This computer search is probably not illegal, because it was done in an emergency in order to prevent physical injury to Andrea.
Also, even if none of the above exceptions apply, police may seize and not search your phone or computer if you are under arrest—and hold onto it until they can get a warrant to search it. They may do this to prevent the destruction of criminal evidence that may be on the electronic device. And, finally, if police in California searched your cell phone without a warrant before June 25, , while you were under lawful arrest, prosecutors probably can use that evidence against you. This is because—prior to that date—the law in California was such that warrantless cell phone searches under these circumstances were legal.
Police search his mobile phone without a warrant at the time of his arrest. They find child pornography images among his digital photos. In June , the U. Supreme Court clarifies the law on cell phone searches—making it clear that the warrantless search of Paul's phone is now illegal. But because the police who searched Paul's phone were acting in good faith, in accordance with California law as it was at the time—the images can still be admitted as evidence against Paul.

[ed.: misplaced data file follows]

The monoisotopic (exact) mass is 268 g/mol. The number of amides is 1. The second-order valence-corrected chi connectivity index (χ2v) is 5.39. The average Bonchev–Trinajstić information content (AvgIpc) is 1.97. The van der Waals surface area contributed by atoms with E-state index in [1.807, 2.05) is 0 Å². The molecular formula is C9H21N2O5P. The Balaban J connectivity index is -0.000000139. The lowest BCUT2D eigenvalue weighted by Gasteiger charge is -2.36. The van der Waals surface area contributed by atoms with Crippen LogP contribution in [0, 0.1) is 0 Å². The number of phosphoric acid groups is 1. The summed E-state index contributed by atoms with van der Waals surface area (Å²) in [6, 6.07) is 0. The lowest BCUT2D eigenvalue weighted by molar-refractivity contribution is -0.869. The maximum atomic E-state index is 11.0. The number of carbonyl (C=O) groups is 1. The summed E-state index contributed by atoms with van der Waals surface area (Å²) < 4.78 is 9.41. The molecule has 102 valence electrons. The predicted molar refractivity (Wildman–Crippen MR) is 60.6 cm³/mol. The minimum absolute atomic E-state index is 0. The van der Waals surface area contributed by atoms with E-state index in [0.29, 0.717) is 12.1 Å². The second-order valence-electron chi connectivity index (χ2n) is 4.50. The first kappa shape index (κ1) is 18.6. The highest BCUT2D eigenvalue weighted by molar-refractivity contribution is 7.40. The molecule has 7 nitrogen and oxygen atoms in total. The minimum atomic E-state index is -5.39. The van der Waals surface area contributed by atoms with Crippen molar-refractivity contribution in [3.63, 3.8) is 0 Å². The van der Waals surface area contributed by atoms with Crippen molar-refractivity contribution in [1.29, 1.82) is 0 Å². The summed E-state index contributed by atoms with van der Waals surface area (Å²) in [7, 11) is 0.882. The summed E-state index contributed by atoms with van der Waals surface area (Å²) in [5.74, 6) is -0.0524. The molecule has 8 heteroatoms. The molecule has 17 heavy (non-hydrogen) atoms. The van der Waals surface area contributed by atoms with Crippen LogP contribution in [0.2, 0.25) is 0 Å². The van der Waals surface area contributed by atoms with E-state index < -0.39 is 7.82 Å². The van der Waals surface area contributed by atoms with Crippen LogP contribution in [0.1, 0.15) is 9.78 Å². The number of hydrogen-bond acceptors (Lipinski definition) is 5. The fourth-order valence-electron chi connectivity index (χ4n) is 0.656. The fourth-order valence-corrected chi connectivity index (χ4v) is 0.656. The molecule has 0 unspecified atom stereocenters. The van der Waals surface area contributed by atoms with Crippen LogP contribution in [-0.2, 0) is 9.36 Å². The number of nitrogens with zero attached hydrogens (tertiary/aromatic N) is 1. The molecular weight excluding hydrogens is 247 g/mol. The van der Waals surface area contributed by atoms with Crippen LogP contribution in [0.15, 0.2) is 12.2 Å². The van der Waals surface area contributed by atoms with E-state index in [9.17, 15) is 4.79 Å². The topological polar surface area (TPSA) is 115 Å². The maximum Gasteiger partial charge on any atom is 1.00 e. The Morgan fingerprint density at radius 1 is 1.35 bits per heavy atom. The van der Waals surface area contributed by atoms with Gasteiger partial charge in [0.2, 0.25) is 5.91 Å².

Basically, the plain view exception says that when police are searching property legally with a warrant, or under a warrant exception , they may also search any items that are. Example : Police suspect that Sarah has participated in a recent armed robbery. They obtain a warrant to search her home. The warrant says that they will be looking for the items stolen in the robbery.
When police search Sarah's home, they do not find the stolen items—but they do see the kind of gun that is supposed to have been used in the robbery, lying on Sarah's dresser. The gun is admissible evidence even though it was not covered under the warrant. This is because it was in plain view while the police were conducting their lawful search—and obviously tied Sarah to the robbery. If the motion is granted—and that evidence is key to the prosecution's case against you—then you may be able to get the charges against you reduced, or even dismissed altogether.
Example : Police suspect that Courtney has been involved in a murder. They search Courtney's apartment without a warrant, and without her consent, while she is not home. They do not find anything incriminating there—but they do find a piece of paper with the name of a hotel, and a hotel room key. The police then go to a judge and get a warrant to search that hotel room. While searching the room, they find the murder weapon.